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Public safety a large focus in Minneapolis $1.8B 2024 budget

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December 11, 2023


Public safety was large focus of the newly adopted Minneapolis city budget resulting in millions of dollars for the Minneapolis Police Department to bolster its ranks while also funding community-based public safety alternatives.

The Minneapolis City Council last week adopted Mayor Jacob Frey’s $1.8 billion 2024 budget after nearly 50 amendments shifting around almost $30 million. The mayor’s main priorities included large investments in affordable housing, climate action and economic inclusion efforts.

“Our residents want a safe community, thriving small and local businesses, actionable progress on the climate crisis, and an affordable place to call home,” Frey said following its adoption. “These are things we can and will deliver on.”

Police budget

The new budget fully funds the charter-mandated amount of 731 sworn officers, though that doesn’t guarantee the department will reach that figure due to trouble in recruitment and retention. The department has been hovering under that number in recent years due to a wave of resignations, retirements and leaves following George Floyd’s murder at the hands of then-MPD officer Derek Chauvin.

The budget includes funding for eight classes of new recruits in an effort to boost police ranks. It also allocates $2 million for 15 new civilian positions within the department to help with administrative and investigative efforts, as well as more than $7 million for overtime hours and contracts with other law enforcement agencies.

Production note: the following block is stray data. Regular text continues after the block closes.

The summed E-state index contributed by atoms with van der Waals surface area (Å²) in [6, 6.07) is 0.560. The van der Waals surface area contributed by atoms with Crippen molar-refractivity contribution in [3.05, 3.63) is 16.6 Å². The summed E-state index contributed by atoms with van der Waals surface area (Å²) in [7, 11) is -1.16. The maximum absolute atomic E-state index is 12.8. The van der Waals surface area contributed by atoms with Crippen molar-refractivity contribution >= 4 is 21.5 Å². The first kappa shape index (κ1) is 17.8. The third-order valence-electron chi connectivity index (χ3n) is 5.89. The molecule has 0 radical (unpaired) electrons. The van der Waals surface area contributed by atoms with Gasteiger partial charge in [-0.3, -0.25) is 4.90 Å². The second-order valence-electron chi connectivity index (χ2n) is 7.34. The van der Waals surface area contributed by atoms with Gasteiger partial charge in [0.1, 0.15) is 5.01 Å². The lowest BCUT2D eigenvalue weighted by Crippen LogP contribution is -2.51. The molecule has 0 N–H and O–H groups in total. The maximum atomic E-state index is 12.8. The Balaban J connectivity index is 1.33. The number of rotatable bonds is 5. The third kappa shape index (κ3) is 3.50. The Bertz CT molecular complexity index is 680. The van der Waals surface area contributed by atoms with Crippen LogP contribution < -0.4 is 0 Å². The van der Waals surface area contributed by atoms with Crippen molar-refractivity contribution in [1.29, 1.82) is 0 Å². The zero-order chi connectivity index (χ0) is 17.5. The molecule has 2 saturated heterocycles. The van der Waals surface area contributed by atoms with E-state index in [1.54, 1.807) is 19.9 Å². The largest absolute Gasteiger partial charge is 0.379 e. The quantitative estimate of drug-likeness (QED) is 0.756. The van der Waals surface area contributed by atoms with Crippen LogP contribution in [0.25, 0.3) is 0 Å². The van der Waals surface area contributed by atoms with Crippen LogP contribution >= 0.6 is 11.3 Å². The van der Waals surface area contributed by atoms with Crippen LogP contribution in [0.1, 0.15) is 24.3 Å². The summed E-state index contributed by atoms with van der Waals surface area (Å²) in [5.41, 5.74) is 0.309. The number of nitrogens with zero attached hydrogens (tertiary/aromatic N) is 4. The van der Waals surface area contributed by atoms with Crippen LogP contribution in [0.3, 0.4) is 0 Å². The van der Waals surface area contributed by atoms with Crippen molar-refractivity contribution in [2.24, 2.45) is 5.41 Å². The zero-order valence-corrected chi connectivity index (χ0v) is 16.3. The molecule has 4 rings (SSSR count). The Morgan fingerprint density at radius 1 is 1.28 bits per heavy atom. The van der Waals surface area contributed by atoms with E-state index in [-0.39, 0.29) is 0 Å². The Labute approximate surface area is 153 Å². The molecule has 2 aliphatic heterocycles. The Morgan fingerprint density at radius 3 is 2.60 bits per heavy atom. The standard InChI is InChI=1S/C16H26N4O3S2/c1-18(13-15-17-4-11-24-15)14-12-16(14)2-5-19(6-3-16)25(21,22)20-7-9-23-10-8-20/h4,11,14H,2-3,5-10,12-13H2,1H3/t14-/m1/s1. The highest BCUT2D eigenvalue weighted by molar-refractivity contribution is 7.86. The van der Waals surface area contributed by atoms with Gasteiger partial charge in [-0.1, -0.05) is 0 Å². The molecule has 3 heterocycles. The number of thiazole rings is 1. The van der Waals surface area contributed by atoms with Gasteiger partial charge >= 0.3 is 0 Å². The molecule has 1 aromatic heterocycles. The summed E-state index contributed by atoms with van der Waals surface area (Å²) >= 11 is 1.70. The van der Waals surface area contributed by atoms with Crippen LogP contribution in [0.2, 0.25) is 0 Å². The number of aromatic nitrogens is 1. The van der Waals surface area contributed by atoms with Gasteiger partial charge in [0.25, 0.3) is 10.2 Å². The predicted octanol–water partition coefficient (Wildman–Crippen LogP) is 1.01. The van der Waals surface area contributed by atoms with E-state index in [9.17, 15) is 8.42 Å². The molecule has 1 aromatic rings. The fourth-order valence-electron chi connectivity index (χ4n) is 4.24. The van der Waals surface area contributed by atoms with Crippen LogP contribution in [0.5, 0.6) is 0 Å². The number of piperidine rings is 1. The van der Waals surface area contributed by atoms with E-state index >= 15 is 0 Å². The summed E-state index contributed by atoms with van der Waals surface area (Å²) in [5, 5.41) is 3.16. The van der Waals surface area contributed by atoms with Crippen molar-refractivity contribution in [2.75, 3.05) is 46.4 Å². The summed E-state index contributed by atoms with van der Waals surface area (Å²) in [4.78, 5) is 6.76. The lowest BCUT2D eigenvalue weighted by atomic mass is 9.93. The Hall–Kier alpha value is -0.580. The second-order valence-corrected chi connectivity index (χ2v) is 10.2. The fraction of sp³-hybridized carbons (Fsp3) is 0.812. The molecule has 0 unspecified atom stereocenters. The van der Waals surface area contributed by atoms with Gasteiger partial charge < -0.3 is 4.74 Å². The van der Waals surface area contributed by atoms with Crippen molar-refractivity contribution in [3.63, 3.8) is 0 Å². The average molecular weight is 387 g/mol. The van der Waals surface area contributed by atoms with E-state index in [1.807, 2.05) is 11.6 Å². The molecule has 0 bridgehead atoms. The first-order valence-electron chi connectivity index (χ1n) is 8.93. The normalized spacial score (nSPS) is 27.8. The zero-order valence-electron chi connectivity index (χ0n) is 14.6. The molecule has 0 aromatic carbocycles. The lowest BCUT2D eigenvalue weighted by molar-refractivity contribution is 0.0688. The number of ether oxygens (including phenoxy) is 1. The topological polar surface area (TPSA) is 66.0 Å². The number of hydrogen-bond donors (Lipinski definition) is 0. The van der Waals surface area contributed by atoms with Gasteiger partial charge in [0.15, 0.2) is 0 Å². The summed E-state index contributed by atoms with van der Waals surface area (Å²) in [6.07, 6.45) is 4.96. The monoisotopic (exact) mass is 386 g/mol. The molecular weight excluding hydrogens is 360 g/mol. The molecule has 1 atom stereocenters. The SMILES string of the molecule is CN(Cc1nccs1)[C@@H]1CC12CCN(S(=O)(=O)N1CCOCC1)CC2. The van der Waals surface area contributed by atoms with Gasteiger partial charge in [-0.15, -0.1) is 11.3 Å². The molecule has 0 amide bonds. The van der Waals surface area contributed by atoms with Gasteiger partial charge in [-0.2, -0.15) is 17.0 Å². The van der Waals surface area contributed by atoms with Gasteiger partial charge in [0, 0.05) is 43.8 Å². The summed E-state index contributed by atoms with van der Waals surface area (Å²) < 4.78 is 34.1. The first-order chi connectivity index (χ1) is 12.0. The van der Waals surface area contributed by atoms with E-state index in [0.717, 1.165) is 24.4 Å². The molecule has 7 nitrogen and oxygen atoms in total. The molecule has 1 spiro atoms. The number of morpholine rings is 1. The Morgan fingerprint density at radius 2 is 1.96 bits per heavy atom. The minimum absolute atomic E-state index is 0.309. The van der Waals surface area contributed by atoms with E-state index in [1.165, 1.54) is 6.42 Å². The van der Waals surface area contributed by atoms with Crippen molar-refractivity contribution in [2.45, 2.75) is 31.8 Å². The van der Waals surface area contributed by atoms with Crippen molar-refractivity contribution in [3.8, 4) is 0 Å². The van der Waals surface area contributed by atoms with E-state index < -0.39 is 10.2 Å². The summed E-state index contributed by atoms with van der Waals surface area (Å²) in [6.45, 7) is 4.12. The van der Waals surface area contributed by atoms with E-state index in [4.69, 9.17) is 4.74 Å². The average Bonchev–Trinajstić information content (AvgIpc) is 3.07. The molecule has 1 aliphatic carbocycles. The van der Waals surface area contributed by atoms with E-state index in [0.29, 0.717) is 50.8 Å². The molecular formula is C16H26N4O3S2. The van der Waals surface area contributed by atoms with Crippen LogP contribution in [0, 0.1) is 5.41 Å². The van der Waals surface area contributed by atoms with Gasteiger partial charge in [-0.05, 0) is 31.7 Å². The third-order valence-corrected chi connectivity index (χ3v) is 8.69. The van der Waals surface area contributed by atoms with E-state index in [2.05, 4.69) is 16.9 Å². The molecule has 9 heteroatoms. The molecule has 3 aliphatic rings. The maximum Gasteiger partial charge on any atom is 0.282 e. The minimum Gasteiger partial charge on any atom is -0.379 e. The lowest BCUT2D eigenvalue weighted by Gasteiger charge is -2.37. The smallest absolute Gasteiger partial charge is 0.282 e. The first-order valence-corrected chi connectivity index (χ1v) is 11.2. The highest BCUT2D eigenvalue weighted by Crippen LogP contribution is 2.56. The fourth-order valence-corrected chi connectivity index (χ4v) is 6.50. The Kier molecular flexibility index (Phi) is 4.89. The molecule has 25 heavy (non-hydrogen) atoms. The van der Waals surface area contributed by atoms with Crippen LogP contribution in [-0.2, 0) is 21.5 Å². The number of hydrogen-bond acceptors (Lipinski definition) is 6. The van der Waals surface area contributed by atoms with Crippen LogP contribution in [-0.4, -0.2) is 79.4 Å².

An additional $16 million is reserved for the consent decree and state settlement agreements with the federal and state governments, respectively. Both the Minnesota Department of Human Rights and the U.S. Department of Justice, in separate investigations, found that the department had engaged in years of racially discriminatory policing.

The budget will fund 34 positions within MPD, and the city’s civil rights and information technology departments to help implement the measures within the agreements.

Public safety alternatives

In addition to police, public safety alternatives also received boosts in funding.

The city’s Behavioral Crisis Response unit, which has been touted as a success towards a future beyond policing, gets an expansion with $2.9 million in ongoing funding. The increase for the unarmed unit – which responds to calls involving individuals experiencing mental health crises – is a win for advocates of public safety alternatives following struggles by the city to adequately fund the program.

The Department of Neighborhood Safety, which now houses the city’s violence prevention programs, receives $3.3 million to further fund those efforts. That includes a pilot program with unarmed “safety ambassadors” in various neighborhoods, as well as existing violence interrupters, who go into high-crime areas around the city in an effort to de-escalate and prevent incidents from happening.

The new budget also funds an interim safety center for Third Precinct residents to file reports and get information, a temporary solution as officers move into the location for the new building chosen and approved last month. The original building burned down amid the unrest after Floyd’s murder.

Lastly, the Office of Community Safety will get funds to fill three new positions to help implement pieces of the Safe and Thriving Communities plan, the new years-long public safety roadmap meant to help the city establish a system that goes beyond policing.

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